When I was younger, the two songs that drew me to the "Third Album" were "I'll Be There", and "Goin' Back To Indiana", because they were most popular. Now at 38 years old, after listening to the album front to back, I think I like "Ready or Not" the best--only because I get a kick out of hearing 11 year old Michael Jackson sing the lyrics to what become a Fugess song 26 years later...

Monday, June 10, 2013

Smackwater Jack - Quincy Jones

Since I last wrote an entry a little over a week ago, my grandfather (my mother's father) passed away. He had been battling a variety of illnesses over the last several months that included diabetes, heart issues and cancer. There were several close calls in the last few months, and each time, he'd recover, and go back to his home in Detroit, Michigan. The day before he died he was having some heart troubles and before he told his wife (my step-grandmother) to call 911, he told her, "Sandy, its time". That night he lost consciousness, through the next 12 or so hours he was unresponsive, and at 5:55pm on June 3rd, he passed away--just 5 days before his 82nd birthday, which was when he was buried.

I didn't have the best of relationships with my grandfather, but I always respected the man's sense of family and education. But I went to the funeral to be there for my mother who was a wreck as you can imagine. I'll spare you the details of the funeral, just know that it was good to see the family, but definitely not under those circumstances. Here is his obituary

Now back to the music. This is one of five Quincy Jones' albums my father had in his collection and is entitled "Smackwater Jack". As was the norm for Quincy during the 70s and 80s, there are elements of rock, blues and R&B, but jazz is clearly the centerpiece. And as is also the norm for Quincy, the list of guest stars on his album resembles that of a Macy's Day parade lineup: Hubert Laws (flute and tenor sax), Freddie Hubbard (trumpet), Valerie Simpson (vocals), Bob James (Fender Rhodes), Joe Sample (piano), Jimmy Smith (organ), and even a vocal performance by Bill Cosby on a song called, "Hikky Burr", which was the theme of "The Bill Cosby Show" which aired from 1969-1971--not to be confuse with "The Cosby Show".

There is always a bittersweet quality to Quincy Jones' albums. He clearly believed in jazz, making good music, and gathering the best musicians around to do so. Robert Glasper did this a bit with his grammy-winning cd, "Black Radio", but overall it isn't exactly a concept that has picked up steam. I know Quincy is one of a kind, but still, it would be nice to see someone attempt to pick up and run with that golden baton.

Anyway, here is "Hikky Burr". The lineup is:

Bill Cosby on vocals
Toots Thielmans on Guitar and Whistler
Freddie Hubbard on flugelhorn
Eric Gayle on guitar
Hubert Laws on the flute

Sunday, June 02, 2013

1st Haircut

Nyles' hair has been awfully unruly over the past couple of months, but I really wanted to wait until he was two years old, before I pulled the trigger on his first cut. His hair was patchy in spots, plus he has a benign cyst on top of his head, and I worried about whether a barber could gingerly maneuver his way over that, all while taking into account how delicate haircuts could be for a 17 month old. But on Saturday morning, I looked at Nyles' hair, and decided that it was time.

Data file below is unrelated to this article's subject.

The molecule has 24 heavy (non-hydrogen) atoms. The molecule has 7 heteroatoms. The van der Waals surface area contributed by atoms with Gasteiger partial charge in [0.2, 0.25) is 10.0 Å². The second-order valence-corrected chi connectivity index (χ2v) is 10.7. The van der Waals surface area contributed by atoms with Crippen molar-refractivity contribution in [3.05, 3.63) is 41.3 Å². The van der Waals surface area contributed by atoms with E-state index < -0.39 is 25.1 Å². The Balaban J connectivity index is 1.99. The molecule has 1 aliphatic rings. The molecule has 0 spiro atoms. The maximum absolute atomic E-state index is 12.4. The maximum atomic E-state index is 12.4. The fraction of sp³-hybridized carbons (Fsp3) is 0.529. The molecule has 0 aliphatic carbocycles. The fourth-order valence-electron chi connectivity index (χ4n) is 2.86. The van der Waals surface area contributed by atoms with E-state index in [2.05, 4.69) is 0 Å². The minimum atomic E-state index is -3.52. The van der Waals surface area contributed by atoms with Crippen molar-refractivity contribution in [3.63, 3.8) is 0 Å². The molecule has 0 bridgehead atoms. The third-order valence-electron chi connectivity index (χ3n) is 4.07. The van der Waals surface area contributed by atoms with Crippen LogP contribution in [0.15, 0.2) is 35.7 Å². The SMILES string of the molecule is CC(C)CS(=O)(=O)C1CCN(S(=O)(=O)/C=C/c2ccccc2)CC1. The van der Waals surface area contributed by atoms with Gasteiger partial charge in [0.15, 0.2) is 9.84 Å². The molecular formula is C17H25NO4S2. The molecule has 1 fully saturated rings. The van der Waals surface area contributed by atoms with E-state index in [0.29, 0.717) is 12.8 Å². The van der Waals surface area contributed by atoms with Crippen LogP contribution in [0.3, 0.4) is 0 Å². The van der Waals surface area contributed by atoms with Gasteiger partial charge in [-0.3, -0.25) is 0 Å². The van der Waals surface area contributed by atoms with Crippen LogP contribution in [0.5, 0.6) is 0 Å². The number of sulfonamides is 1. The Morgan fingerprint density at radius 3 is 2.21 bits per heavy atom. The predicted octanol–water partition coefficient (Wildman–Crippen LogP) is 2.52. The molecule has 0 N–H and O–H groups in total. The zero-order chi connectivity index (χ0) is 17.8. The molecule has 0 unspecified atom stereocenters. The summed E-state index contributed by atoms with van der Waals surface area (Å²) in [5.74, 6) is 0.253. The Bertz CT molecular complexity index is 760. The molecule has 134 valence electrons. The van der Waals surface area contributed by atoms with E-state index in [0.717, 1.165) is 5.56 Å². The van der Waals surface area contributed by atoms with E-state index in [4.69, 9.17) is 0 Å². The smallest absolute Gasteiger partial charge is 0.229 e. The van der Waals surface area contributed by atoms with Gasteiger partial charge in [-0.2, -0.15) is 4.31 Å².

Now originally, this initial trip to the barbershop was just going to be me and Nyles. I knew how important it was my wife to be there too, but the barbershop is still by and large a place for men to talk unfiltered--even when kids are around. In my barbershop, there are a few women with Zhane cuts who come in from time to time, there are women who get their eyebrows down and there are even single women who bring their sons in as well. But 90% of the barbershop are men between the ages of 18-65, so I was not totally comfortable with bringing my wife in that lion's den. I did not want them looking her up and down, and coming up with mental lists of things to say once me and my family left. I've been in the barbershop after women leave, and i know the kinds of things--complimentary, flattering and X-rated--that are said. But I got over myself, and the family took a Sunday morning trip to the barbershop.

When we arrived there were only a few other people there, but my barber did not have anyone waiting on him, so he was up first. I started to sit Nyles in the chair alone, but Stan (my barber) suggested it was better if I sat in the chair, while the youngster sat in my lap. When the clippers first touched Nyles head, he looked back at Stan as if to say, "Who is this dude?",and then he looked at me as if to say, "Are you signing off on this?", but that was the only resistance he put up during his 15 minutes stay. He squirmed a bit, but not as much as you'd expect a kid his age to do. He looked at his mother for comfort, he studied the other folks in the barbershop, and he'd occasionally flash looks at me just to make sure I was still by his side.

When the haircut was over, Stan put a mirror in front of Nyles (like Jerome would do to Morris Day) and he laughed, and then tried to grab the mirror, which in baby speak means I approve. I let him out of my lap, he ran to his mother, and that was it. For the rest of his life, he will go in and out of barbershops requesting all types of wonderful styles, but I'm so glad me, my wife, and young Nyles got a chance to experience this together.

Here's the before:

and here's the after: